Friends of the Earth groups reject investigation into environmental and human rights violations by Indonesian palm oil companyGroups, communities decry AAL's “one-sided” investigation into allegations of land grabbing, environmental pollution and criminalization of environmental human rights defenders
JAKARTA/WASHINGTON – Today, Indonesia’s second largest palm oil company Astra Agro Lestari (AAL) and Eco Nusantara planned to host a kick off meeting for their flawed investigation into the company’s environmental and human rights violations in Central and West Sulawesi, Indonesia, despite repeated concerns from environmental groups and impacted communities. WALHI (Friends of the Earth Indonesia) refused to attend the kick-off meeting, which was subsequently canceled.
The scheduled meeting comes after AAL published a “progress update” on its website stating that it is in communication with Friends of the Earth US and received buy-in from WAHLI on its investigation. In actuality, Friends of the Earth US has consistently stated that the substance and process of the investigation – unilaterally dictated by AAL and its consultants – is insufficient and problematic, while WALHI has not agreed to the investigation’s terms or framing.
AAL and Eco Nusantara also incorrectly claimed that WALHI was participating in the investigation’s kick-off meeting on May 25. WALHI rejects this characterization and the current investigation, reiterating that AAL must return land back to communities taken without their consent, issue a public apology, provide compensation for loss of lands and livelihoods, and conduct environmental restoration based on facts of the case that have emerged over the past year.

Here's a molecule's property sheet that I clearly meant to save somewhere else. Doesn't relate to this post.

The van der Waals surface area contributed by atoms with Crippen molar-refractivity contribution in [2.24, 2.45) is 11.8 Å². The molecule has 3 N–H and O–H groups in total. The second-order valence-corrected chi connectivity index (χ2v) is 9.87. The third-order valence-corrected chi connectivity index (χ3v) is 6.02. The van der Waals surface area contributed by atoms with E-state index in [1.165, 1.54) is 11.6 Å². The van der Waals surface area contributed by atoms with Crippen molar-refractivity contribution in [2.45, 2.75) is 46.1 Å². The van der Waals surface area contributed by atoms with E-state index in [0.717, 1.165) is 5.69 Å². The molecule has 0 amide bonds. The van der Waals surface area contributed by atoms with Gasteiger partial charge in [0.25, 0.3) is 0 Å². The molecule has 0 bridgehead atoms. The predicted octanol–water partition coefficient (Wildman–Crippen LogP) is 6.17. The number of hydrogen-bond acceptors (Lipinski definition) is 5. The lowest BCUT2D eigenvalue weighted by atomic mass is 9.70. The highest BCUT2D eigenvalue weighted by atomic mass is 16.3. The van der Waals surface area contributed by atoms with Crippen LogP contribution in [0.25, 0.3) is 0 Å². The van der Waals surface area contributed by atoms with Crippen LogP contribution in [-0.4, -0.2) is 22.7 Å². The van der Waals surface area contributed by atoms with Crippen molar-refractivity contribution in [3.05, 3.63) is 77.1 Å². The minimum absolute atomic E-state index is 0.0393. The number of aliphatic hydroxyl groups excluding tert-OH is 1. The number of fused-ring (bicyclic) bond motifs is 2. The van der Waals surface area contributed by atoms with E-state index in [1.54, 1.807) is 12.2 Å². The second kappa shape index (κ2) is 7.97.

“We continue to call on AAL to act on the evidence in the public domain to provide remedy to those that have lost their lands and livelihoods due to the company’s operations,” said Aulia Hakim, Lead Campaigner at WALHI Central Sulawesi.
“Communities have made it clear that they are not interested in endless, one-sided investigations,” said Uli Arta, Forest and Plantation Campaigner at WALHI. “AAL must commit to returning land back to farmers and communities that has been taken without their consent. This is a necessary starting point to end protracted conflicts that have plagued the company’s operations in Sulawesi for decades.”
AAL first announced its new investigation in March 2023, after nine consumer goods companies suspended palm oil sourcing in some capacity from AAL and its subsidiaries due to mounting evidence of land grabbing, pollution of community water sources, and criminalization of community leaders and environmental human rights defenders. Friends of the Earth groups, the original complainants in the case against AAL, were not consulted in the development of terms of reference for the investigation and publicly responded to the announcement.
The cascade of suspensions from consumer goods companies followed a March 2022 report detailing environmental and human rights violations by AAL and its subsidiaries and an August 2022 verification report by Eco Nusantara following its own investigation into the documented allegations.
“If companies insist on further investigation, it should focus on AAL providing proof that it obtained the free, prior, informed consent of communities to operate on their lands,” said Jeff Conant, Senior International Forests Program Manager at Friends of the Earth US. “We have yet to see documentation that AAL conducted proper environmental and social impact assessments or evidence that its subsidiaries acquired proper permits in compliance with Indonesian law. Investigations should examine AAL’s role in the intimidation and criminalization of community leaders. Rights holders on the frontlines of AAL’s destructive operations are tired of fruitless investigations, especially when they’re not given the opportunity to inform the process, or agree to its terms.”
WALHI and allied Friends of the Earth groups are currently reviewing the terms of investigation provided and will share their analysis of shortcomings and gaps in the near future.